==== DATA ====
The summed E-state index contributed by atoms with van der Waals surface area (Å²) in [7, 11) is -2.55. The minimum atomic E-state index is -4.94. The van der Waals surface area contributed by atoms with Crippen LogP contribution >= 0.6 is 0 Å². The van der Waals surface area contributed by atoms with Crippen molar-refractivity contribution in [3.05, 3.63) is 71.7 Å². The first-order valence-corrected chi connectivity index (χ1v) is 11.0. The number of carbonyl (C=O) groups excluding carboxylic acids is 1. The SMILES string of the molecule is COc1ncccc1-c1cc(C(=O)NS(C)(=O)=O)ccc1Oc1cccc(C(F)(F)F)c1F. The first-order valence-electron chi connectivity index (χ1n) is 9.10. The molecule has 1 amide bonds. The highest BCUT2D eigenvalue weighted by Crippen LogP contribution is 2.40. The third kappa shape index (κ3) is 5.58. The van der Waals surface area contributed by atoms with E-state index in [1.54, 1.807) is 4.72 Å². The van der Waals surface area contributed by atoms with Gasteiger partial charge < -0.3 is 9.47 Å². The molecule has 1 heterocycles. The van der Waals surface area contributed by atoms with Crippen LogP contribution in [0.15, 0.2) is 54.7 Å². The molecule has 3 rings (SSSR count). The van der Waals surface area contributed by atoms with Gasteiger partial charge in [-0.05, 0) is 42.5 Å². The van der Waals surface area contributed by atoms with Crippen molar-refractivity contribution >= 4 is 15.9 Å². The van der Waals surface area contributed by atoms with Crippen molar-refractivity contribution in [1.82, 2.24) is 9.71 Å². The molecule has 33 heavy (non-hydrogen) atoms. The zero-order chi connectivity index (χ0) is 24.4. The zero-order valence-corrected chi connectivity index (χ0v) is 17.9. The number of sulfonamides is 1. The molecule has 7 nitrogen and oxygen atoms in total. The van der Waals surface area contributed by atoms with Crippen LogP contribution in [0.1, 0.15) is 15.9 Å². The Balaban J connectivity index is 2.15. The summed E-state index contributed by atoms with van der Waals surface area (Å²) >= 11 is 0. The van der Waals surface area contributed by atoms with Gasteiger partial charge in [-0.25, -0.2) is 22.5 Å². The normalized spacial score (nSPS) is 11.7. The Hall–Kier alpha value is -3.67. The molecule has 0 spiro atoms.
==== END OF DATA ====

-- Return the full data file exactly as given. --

The summed E-state index contributed by atoms with van der Waals surface area (Å²) in [7, 11) is -2.55. The minimum atomic E-state index is -4.94. The van der Waals surface area contributed by atoms with Crippen LogP contribution >= 0.6 is 0 Å². The van der Waals surface area contributed by atoms with Crippen molar-refractivity contribution in [3.05, 3.63) is 71.7 Å². The first-order valence-corrected chi connectivity index (χ1v) is 11.0. The number of carbonyl (C=O) groups excluding carboxylic acids is 1. The SMILES string of the molecule is COc1ncccc1-c1cc(C(=O)NS(C)(=O)=O)ccc1Oc1cccc(C(F)(F)F)c1F. The first-order valence-electron chi connectivity index (χ1n) is 9.10. The molecule has 1 amide bonds. The highest BCUT2D eigenvalue weighted by Crippen LogP contribution is 2.40. The third kappa shape index (κ3) is 5.58. The van der Waals surface area contributed by atoms with E-state index in [1.54, 1.807) is 4.72 Å². The van der Waals surface area contributed by atoms with Gasteiger partial charge < -0.3 is 9.47 Å². The molecule has 1 heterocycles. The van der Waals surface area contributed by atoms with Crippen LogP contribution in [0.15, 0.2) is 54.7 Å². The molecule has 3 rings (SSSR count). The van der Waals surface area contributed by atoms with Gasteiger partial charge in [-0.05, 0) is 42.5 Å². The van der Waals surface area contributed by atoms with Crippen molar-refractivity contribution >= 4 is 15.9 Å². The van der Waals surface area contributed by atoms with Crippen molar-refractivity contribution in [1.82, 2.24) is 9.71 Å². The molecule has 33 heavy (non-hydrogen) atoms. The zero-order chi connectivity index (χ0) is 24.4. The zero-order valence-corrected chi connectivity index (χ0v) is 17.9. The number of sulfonamides is 1. The molecule has 7 nitrogen and oxygen atoms in total. The van der Waals surface area contributed by atoms with Crippen LogP contribution in [0.1, 0.15) is 15.9 Å². The Balaban J connectivity index is 2.15. The summed E-state index contributed by atoms with van der Waals surface area (Å²) >= 11 is 0. The van der Waals surface area contributed by atoms with Gasteiger partial charge in [-0.25, -0.2) is 22.5 Å². The normalized spacial score (nSPS) is 11.7. The Hall–Kier alpha value is -3.67. The molecule has 0 spiro atoms.